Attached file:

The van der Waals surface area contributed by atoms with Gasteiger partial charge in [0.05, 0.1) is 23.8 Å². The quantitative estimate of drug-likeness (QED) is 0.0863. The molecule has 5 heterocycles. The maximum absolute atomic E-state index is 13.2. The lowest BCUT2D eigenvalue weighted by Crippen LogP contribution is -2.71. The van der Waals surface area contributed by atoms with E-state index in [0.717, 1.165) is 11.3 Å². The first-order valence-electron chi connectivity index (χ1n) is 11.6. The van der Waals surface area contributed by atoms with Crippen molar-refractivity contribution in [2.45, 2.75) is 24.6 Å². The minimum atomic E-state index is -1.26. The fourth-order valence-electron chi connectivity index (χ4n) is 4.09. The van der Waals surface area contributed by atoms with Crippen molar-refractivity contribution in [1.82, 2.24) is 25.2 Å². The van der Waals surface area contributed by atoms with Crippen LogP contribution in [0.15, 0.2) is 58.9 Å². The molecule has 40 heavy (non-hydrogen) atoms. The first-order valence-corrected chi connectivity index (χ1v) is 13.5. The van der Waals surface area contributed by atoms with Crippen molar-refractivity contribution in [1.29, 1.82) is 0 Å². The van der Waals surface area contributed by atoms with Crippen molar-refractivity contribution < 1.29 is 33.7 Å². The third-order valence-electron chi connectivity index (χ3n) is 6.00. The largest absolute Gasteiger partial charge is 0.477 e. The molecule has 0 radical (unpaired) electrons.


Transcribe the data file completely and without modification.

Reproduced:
The van der Waals surface area contributed by atoms with Gasteiger partial charge in [0.05, 0.1) is 23.8 Å². The quantitative estimate of drug-likeness (QED) is 0.0863. The molecule has 5 heterocycles. The maximum absolute atomic E-state index is 13.2. The lowest BCUT2D eigenvalue weighted by Crippen LogP contribution is -2.71. The van der Waals surface area contributed by atoms with E-state index in [0.717, 1.165) is 11.3 Å². The first-order valence-electron chi connectivity index (χ1n) is 11.6. The van der Waals surface area contributed by atoms with Crippen molar-refractivity contribution in [2.45, 2.75) is 24.6 Å². The minimum atomic E-state index is -1.26. The fourth-order valence-electron chi connectivity index (χ4n) is 4.09. The van der Waals surface area contributed by atoms with Crippen molar-refractivity contribution in [1.82, 2.24) is 25.2 Å². The van der Waals surface area contributed by atoms with Crippen LogP contribution in [0.15, 0.2) is 58.9 Å². The molecule has 40 heavy (non-hydrogen) atoms. The first-order valence-corrected chi connectivity index (χ1v) is 13.5. The van der Waals surface area contributed by atoms with Crippen molar-refractivity contribution in [1.29, 1.82) is 0 Å². The van der Waals surface area contributed by atoms with Crippen molar-refractivity contribution < 1.29 is 33.7 Å². The third-order valence-electron chi connectivity index (χ3n) is 6.00. The largest absolute Gasteiger partial charge is 0.477 e. The molecule has 0 radical (unpaired) electrons.